The 1930s and 40s were a good time for jazz music, when club-goers danced the East Coast Swing as a 17-piece band filled the dancehall with the full orchestra sound of big band music. Big band, likely the most aptly named genre of music out there, really picked up around that time and is still with us today. Groups across Atlanta keep the era of Glenn Miller and Benny Goodman alive.
Big Band Atlanta is one of those groups, adding an eighteenth player to the traditional 17-piece big bands, which are made up of four trumpets, four trombones, five saxophones and a four-member rhythm section. Big Band Atlanta will bring all 18 band members out to play Friday Night Live at Atlantic Station this week.
Big band is the largest of jazz combos, and therefore is the most versatile. Because big bands have more individual pieces they can each play a wide range of harmonies and create a fuller sound, said Nick Menasco, Big Band Atlanta’s musical director.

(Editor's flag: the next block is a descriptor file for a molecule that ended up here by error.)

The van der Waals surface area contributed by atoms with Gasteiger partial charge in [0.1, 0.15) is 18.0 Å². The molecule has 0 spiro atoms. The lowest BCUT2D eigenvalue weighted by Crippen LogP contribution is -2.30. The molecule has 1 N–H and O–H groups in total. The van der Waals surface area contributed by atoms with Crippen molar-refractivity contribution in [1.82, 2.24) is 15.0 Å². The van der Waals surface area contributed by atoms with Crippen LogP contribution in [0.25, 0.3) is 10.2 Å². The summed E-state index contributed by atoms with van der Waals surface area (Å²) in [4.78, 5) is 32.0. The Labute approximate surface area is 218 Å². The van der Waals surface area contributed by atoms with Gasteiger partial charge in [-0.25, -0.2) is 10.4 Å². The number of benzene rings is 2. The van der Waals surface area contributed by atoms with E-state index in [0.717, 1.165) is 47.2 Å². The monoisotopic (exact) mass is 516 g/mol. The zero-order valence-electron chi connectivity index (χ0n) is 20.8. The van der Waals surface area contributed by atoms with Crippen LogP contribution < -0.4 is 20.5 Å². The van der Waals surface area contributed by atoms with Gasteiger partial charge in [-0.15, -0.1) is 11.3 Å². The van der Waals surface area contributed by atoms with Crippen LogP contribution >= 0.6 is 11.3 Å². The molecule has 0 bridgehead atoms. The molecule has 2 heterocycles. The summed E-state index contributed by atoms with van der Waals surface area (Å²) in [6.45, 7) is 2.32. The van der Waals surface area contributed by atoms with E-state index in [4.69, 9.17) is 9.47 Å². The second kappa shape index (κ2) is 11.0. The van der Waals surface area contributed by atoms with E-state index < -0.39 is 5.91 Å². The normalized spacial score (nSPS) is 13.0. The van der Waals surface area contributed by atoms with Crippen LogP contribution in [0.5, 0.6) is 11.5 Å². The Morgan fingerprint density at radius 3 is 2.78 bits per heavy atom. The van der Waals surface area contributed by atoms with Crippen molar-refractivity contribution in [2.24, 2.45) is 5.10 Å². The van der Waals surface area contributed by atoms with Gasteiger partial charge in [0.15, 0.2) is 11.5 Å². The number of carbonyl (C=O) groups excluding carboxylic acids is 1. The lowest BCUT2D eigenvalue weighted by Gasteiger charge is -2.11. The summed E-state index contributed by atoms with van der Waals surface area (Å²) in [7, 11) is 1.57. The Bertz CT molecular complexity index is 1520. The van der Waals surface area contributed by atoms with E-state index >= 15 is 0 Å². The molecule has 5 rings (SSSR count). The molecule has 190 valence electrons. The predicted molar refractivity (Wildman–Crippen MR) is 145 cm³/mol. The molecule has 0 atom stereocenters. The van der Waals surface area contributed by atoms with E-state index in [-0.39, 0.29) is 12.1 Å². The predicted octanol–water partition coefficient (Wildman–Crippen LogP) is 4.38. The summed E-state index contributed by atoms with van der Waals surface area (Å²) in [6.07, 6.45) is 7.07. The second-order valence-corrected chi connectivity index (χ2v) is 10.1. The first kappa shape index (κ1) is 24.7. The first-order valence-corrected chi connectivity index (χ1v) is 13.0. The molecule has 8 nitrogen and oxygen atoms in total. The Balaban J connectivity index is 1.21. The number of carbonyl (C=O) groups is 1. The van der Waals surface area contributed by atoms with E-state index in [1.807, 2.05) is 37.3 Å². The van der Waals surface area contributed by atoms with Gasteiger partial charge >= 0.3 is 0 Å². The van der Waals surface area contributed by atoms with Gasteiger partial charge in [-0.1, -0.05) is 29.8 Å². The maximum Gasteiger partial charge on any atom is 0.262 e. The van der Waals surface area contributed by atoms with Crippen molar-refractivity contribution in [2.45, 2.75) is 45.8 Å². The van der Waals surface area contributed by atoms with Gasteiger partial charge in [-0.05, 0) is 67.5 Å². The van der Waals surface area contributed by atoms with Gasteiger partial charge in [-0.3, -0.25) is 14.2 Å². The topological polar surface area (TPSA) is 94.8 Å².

Atlanta’s big band community is pretty tight-knit and fluid, because musicians regularly play with a number of different groups. Trumpeter Alan Olson was playing with a group in Peachtree City about five years ago when he decided he could start his own band closer to home. That’s when Big Band Atlanta was born.
Olson now refers to band practices as “musicians’ bowling night,” citing the camaraderie between all of the musicians coming together to share their love of music during rehearsals.
By day, Olson and a few other members of the band work in information security technology.
“Everyone we see during the day just thinks we’re geeks,” he said. “Then we get to put on our suits and grab our horns.”
Each member of Big Band Atlanta comes to rehearsal with different experiences, such as Olson, who is also an enlisted member of the Air National Guard band. But when Menasco can get all 18 people thinking the exact same way, it’s exciting and creates a powerful sound, Olson said.
The big band era brought one of the only truly American forms of music. Still, neither Olson nor Menasco discredits other genres.
“I can appreciate a punk band if they’re all in sync, playing well and enjoying themselves,” Olson said.